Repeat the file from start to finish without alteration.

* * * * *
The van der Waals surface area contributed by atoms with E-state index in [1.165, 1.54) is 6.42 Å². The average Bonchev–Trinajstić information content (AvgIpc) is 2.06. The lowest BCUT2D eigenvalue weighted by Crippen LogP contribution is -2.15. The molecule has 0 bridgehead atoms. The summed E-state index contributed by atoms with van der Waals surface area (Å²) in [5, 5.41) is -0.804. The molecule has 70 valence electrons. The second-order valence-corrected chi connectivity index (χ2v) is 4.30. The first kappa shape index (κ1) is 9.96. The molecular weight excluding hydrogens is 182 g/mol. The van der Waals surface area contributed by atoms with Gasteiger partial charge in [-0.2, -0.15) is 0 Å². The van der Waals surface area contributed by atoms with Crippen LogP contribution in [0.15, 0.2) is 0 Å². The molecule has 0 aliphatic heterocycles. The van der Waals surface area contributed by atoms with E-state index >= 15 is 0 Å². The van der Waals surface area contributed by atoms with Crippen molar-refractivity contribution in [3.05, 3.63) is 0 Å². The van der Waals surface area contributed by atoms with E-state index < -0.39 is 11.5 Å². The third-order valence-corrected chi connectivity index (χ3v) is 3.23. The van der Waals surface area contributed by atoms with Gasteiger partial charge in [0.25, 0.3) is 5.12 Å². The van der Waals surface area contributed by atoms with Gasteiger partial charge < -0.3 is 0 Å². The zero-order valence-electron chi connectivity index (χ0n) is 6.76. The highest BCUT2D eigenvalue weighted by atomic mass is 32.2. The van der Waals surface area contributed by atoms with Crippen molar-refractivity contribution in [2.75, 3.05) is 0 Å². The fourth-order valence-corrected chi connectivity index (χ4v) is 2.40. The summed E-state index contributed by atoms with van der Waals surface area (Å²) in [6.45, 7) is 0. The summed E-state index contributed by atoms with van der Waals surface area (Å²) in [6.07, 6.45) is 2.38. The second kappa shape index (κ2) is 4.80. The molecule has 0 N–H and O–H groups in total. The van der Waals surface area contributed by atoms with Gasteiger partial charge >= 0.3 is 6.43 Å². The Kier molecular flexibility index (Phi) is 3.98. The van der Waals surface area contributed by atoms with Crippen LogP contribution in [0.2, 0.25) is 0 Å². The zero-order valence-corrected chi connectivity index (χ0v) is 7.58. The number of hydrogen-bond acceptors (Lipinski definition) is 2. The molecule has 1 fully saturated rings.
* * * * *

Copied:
The van der Waals surface area contributed by atoms with E-state index in [1.165, 1.54) is 6.42 Å². The average Bonchev–Trinajstić information content (AvgIpc) is 2.06. The lowest BCUT2D eigenvalue weighted by Crippen LogP contribution is -2.15. The molecule has 0 bridgehead atoms. The summed E-state index contributed by atoms with van der Waals surface area (Å²) in [5, 5.41) is -0.804. The molecule has 70 valence electrons. The second-order valence-corrected chi connectivity index (χ2v) is 4.30. The first kappa shape index (κ1) is 9.96. The molecular weight excluding hydrogens is 182 g/mol. The van der Waals surface area contributed by atoms with Gasteiger partial charge in [-0.2, -0.15) is 0 Å². The van der Waals surface area contributed by atoms with Crippen LogP contribution in [0.15, 0.2) is 0 Å². The molecule has 0 aliphatic heterocycles. The van der Waals surface area contributed by atoms with E-state index >= 15 is 0 Å². The van der Waals surface area contributed by atoms with Crippen molar-refractivity contribution in [3.05, 3.63) is 0 Å². The van der Waals surface area contributed by atoms with E-state index < -0.39 is 11.5 Å². The third-order valence-corrected chi connectivity index (χ3v) is 3.23. The van der Waals surface area contributed by atoms with Gasteiger partial charge in [0.25, 0.3) is 5.12 Å². The van der Waals surface area contributed by atoms with Gasteiger partial charge < -0.3 is 0 Å². The zero-order valence-electron chi connectivity index (χ0n) is 6.76. The highest BCUT2D eigenvalue weighted by atomic mass is 32.2. The van der Waals surface area contributed by atoms with Crippen molar-refractivity contribution in [2.75, 3.05) is 0 Å². The fourth-order valence-corrected chi connectivity index (χ4v) is 2.40. The summed E-state index contributed by atoms with van der Waals surface area (Å²) in [6.45, 7) is 0. The summed E-state index contributed by atoms with van der Waals surface area (Å²) in [6.07, 6.45) is 2.38. The second kappa shape index (κ2) is 4.80. The molecule has 0 N–H and O–H groups in total. The van der Waals surface area contributed by atoms with Gasteiger partial charge >= 0.3 is 6.43 Å². The Kier molecular flexibility index (Phi) is 3.98. The van der Waals surface area contributed by atoms with Crippen LogP contribution in [0.2, 0.25) is 0 Å². The zero-order valence-corrected chi connectivity index (χ0v) is 7.58. The number of hydrogen-bond acceptors (Lipinski definition) is 2. The molecule has 1 fully saturated rings.